Just five percent of all commerce is based online currently and the fact remains that the giant brick-and-mortar stores like Walmart are massively popular as ever with Canadians. And even with Walmart’s presence north of the border, Canadians are still spending a ton of money in Walmarts and other big stores in the US.
Actually, an infographic said one million Canadians would cross the border on boxing day and spend an average of $468 dollars.
Waterloo-based startup The Display Rack, which resides at the University of Waterloo’s VeloCity Garage, is a tool that can act as a shopper’s best friend. Launched a month ago, it’s a comprehensive platform that currently lists full inventories of over 250 big-box US-based stores, like Walmart, Target, BestBuy, Sears, Walgreen’s, Staples, Costco and more.
Currently the site is experimenting with three markets in New York, Buffalo and Niagara Falls (NY), and for a Canadian population that likes hopping the border to take advantage of good deals, it could be a useful tool.
“It’s a local shopper’s companion basically, a search engine when you want find things around you,” said cofounder Fahad Siddiqui, a former investment banker at BMO Capital Markets who left Bay street for a passion for startups. “Chances are you need a store around you and it’s almost too difficult to go into each and every store and search for a product or call them up and explain it all on the phone.”
So instead of ignorantly wandering into a store not knowing if they have the product, shoppers can check The Display Rack before they leave home and get the inventory information. Or they can check the site on their mobile device while at stores (the whole idea reflects a growing trend of shoppers perusing the aisle armed with a tablet or smartphone).
Right now users can’t purchase anything, but next month the site will be linking to stores for in-store pickups.
Siddiqui explained that the idea for the startup came about mainly to scratch his own itch. Two years ago his wife was searching for a unique blender that went out of production. Siddiqui tried searching for it online and in various stores but no one had it. “One day a month later I walked into this random store and they had boxes of it just sitting there and the store was a 10 minute drive from where I was. For me it was one of those moments where I said if only I had this information I wouldn’t have to go through the frustration and its something that happens to me quite a bit.”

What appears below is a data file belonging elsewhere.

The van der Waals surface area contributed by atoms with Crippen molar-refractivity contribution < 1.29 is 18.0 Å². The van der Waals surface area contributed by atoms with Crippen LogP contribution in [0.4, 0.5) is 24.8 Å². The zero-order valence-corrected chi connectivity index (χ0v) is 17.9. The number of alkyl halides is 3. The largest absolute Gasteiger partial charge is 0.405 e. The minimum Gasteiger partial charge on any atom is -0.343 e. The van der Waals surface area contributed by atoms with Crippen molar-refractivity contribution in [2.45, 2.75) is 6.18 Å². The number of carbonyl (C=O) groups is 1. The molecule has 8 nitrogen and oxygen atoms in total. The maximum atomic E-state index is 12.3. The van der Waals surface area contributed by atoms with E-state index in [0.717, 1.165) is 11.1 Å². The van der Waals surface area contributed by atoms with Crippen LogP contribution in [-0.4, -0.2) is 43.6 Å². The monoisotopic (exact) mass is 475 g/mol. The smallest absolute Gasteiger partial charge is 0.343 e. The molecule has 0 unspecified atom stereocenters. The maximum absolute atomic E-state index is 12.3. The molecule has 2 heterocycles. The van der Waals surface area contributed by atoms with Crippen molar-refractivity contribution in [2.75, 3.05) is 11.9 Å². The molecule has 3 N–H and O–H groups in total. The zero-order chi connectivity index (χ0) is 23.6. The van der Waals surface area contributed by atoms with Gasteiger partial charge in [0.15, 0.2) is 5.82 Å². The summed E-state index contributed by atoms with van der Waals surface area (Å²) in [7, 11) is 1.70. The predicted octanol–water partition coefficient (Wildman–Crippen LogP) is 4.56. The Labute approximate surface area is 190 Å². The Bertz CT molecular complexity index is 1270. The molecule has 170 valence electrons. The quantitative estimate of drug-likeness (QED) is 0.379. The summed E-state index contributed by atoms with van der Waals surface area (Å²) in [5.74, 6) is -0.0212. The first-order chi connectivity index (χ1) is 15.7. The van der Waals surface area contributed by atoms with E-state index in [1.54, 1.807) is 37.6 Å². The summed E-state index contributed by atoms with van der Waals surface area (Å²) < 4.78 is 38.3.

Thus, The Display Rack targets shoppers just like himself- those people who are searching for a non-normal products, or products that aren’t sold in many places. The cofounder gave the example of Gloria Vanderbilt jeans, which seem to have a unique following based on a lack of availability. The other targeted user is the aforementioned on-the-go shoppers who use their mobile device to aid their shopping, like Ontarions heading to Buffalo to find great deals.
“A large part of our traffic is coming from Canada, I’d say 30 percent, even though this is a product that is in the States,” he said. “Part of the reason is there’s a lot of people travelling right now and they’re doing their planning now.”
Ideally as the testing phase with the three New York cities goes well, Siddiqui and cofounder Saif Saab will expand to every other city. After all, they have the inventory data for these stores in over 24,000 US cities.
Despite ecommerce’s well-documented lag in Canada and its optimistic growth, the fact remains that people love going to a store to shop. And for these Waterloo guys, this is good news.